A reprimand should include constructive criticism, and constructive criticism starts with a compliment. Show appreciation for some part of the other person’s work that has been good or for some event he or she has participated in. A phrase like, “We appreciate your willing attitude,” or “You have been with us a good many years,” lets the person know that he or she is being treated with consideration. The complimentary attitude should not be overdone, however, or the turnabout to a reprimand will seem contradictory.
       Make a letter of reprimand short: there is no reason to prolong the agony. Shortness will also prevent a tendency to ramble around the fringes of the subject. Make the fact of a reprimand direct, but in a tactful and considerate way, To keep criticism easy to take, criticize indirectly. Rather than saying, “Don’t smoke in the lunchroom,” say, “Please smoke outside.” Replace, “You are late all the time,” with “Please try to be more prompt.”
       The Eastern concept of saving face is applicable to a letter of criticism. Let the reader keep his or her ego; let the reader know that you too are not without fault – that you are human. A word or two of praise now and then in the letter will let the person retain his or her good image. This leads to a cooperative attitude on the part of both parties. Then, corrective action can be suggested. Tell the reader how errors can be corrected, what action needs to be taken, and how you will help.
       Set goals that can be reached, not grand goals of  improved self or a happier life ahead, but specific goals, as only 4 errors next month, or a chore completed by 4:00 p.m. each day. In a work environment, one person’s accomplishing suggested goals can boost the morale of co-workers. In a personal situation, reaching goals makes you feel good. End your reprimand with encouragement.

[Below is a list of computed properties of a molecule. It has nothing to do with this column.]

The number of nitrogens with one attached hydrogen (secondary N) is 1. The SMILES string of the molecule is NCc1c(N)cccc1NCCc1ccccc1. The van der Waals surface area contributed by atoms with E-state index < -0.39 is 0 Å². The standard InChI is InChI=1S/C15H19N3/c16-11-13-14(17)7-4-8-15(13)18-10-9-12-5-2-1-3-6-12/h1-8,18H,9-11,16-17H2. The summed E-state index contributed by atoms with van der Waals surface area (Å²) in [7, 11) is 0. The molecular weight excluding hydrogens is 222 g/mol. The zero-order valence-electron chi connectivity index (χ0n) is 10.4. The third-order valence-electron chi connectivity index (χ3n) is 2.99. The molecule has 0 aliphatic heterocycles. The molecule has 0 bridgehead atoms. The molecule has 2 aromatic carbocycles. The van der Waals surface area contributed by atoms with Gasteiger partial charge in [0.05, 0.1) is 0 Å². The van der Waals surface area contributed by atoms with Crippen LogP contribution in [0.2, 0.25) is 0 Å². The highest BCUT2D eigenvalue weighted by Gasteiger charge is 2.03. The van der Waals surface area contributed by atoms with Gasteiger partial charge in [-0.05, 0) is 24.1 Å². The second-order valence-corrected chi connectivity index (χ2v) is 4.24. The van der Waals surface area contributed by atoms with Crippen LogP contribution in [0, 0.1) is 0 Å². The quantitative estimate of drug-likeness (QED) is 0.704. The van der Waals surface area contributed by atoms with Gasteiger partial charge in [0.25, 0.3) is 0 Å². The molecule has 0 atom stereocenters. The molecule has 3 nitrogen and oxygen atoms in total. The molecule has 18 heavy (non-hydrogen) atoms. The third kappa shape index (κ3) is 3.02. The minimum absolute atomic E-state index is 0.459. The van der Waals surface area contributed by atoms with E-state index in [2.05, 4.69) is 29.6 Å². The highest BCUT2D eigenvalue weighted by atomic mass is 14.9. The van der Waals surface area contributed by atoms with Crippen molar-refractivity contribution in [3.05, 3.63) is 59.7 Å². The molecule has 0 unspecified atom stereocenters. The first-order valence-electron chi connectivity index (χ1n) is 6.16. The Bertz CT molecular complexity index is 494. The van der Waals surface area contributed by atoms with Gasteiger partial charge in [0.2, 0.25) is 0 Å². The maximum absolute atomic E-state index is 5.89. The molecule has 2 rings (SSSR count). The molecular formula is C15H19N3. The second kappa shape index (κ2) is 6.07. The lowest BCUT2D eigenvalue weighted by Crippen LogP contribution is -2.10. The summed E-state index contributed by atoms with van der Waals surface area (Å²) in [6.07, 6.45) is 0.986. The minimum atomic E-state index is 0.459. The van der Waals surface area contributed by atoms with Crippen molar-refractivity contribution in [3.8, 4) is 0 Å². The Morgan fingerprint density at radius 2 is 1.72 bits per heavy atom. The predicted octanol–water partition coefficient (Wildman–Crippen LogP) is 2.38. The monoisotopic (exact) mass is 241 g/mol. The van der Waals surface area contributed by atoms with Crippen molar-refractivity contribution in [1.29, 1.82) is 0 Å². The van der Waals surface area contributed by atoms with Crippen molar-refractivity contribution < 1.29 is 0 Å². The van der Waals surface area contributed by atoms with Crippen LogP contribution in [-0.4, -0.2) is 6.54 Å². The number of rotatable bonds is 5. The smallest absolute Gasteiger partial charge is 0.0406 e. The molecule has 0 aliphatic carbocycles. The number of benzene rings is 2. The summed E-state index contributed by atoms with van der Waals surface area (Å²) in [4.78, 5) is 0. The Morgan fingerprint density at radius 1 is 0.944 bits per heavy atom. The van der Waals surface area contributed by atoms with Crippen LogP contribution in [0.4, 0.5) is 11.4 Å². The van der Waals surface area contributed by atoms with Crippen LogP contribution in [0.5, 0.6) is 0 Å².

Letter 1

Dear [[Recipient]]:

Your work record in the past has been excellent, but now it has come to my attention that you have been spending a lot of working hours campaigning for new officers.  I haven’t been there to observe, but reports have come to me from several sources.  Since this interferes with the amount of work you are doing, I would suggest you devote less time to campaigning and more to Company work.

Letter 2

Dear [[Recipient]]:

You have a lot of good friends here.  We all like your smile and your cheery greeting in the mornings.  There is one area, however, in which we feel there is room for improvement.  We would like to suggest a stronger deodorant and perhaps more frequent washing of your blouses.  You no doubt have been unaware of this need, but your co-workers would appreciate your considering the problem.

Keep smiling and please hold on to your cheerful ways.

Letter 3

Dear [[Employees]]:

We had a minor fender bender accident in the parking lot yesterday at quitting time between an employee and one of our customers.  Our employee disregarded the directional arrows in his rush to leave.

Our customer was astounded that so many employees were dashing out against the arrows.  He was more than unhappy, and threatened to take his business elsewhere.

Not only because of loss of business, but also for your own physical safety, DIRECTIONAL ARROWS IN THE PARKING LOT MUST BE OBEYED.  If you cannot correct this type of behavior, strong measures will be taken to insure that you do.

Safety requires not only care but also courtesy and consideration for others.

Letter 4

Dear [[Recipient]]: